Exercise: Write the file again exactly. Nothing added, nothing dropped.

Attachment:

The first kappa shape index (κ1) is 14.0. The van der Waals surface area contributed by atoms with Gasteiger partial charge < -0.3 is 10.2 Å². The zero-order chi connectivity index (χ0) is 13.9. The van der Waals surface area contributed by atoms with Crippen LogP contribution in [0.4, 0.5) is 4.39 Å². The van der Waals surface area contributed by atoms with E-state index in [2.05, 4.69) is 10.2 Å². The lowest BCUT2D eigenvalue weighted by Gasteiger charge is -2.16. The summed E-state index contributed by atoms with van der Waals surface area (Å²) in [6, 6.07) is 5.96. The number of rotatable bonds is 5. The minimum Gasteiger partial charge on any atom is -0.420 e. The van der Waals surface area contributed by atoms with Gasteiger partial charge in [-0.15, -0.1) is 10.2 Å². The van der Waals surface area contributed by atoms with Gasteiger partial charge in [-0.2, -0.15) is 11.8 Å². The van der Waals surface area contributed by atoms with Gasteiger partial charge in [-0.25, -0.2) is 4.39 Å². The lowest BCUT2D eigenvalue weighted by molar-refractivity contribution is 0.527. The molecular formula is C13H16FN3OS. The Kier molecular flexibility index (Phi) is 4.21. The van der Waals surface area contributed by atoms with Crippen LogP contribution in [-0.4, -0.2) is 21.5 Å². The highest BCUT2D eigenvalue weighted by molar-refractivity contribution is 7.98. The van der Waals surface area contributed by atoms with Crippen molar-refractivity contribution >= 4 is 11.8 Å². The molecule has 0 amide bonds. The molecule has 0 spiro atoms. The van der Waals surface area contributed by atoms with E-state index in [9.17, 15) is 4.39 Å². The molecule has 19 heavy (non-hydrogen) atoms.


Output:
The first kappa shape index (κ1) is 14.0. The van der Waals surface area contributed by atoms with Gasteiger partial charge < -0.3 is 10.2 Å². The zero-order chi connectivity index (χ0) is 13.9. The van der Waals surface area contributed by atoms with Crippen LogP contribution in [0.4, 0.5) is 4.39 Å². The van der Waals surface area contributed by atoms with E-state index in [2.05, 4.69) is 10.2 Å². The lowest BCUT2D eigenvalue weighted by Gasteiger charge is -2.16. The summed E-state index contributed by atoms with van der Waals surface area (Å²) in [6, 6.07) is 5.96. The number of rotatable bonds is 5. The minimum Gasteiger partial charge on any atom is -0.420 e. The van der Waals surface area contributed by atoms with Gasteiger partial charge in [-0.15, -0.1) is 10.2 Å². The van der Waals surface area contributed by atoms with Gasteiger partial charge in [-0.2, -0.15) is 11.8 Å². The van der Waals surface area contributed by atoms with Gasteiger partial charge in [-0.25, -0.2) is 4.39 Å². The lowest BCUT2D eigenvalue weighted by molar-refractivity contribution is 0.527. The molecular formula is C13H16FN3OS. The Kier molecular flexibility index (Phi) is 4.21. The van der Waals surface area contributed by atoms with Crippen LogP contribution in [-0.4, -0.2) is 21.5 Å². The highest BCUT2D eigenvalue weighted by molar-refractivity contribution is 7.98. The van der Waals surface area contributed by atoms with Crippen molar-refractivity contribution >= 4 is 11.8 Å². The molecule has 0 amide bonds. The molecule has 0 spiro atoms. The van der Waals surface area contributed by atoms with E-state index in [9.17, 15) is 4.39 Å². The molecule has 19 heavy (non-hydrogen) atoms.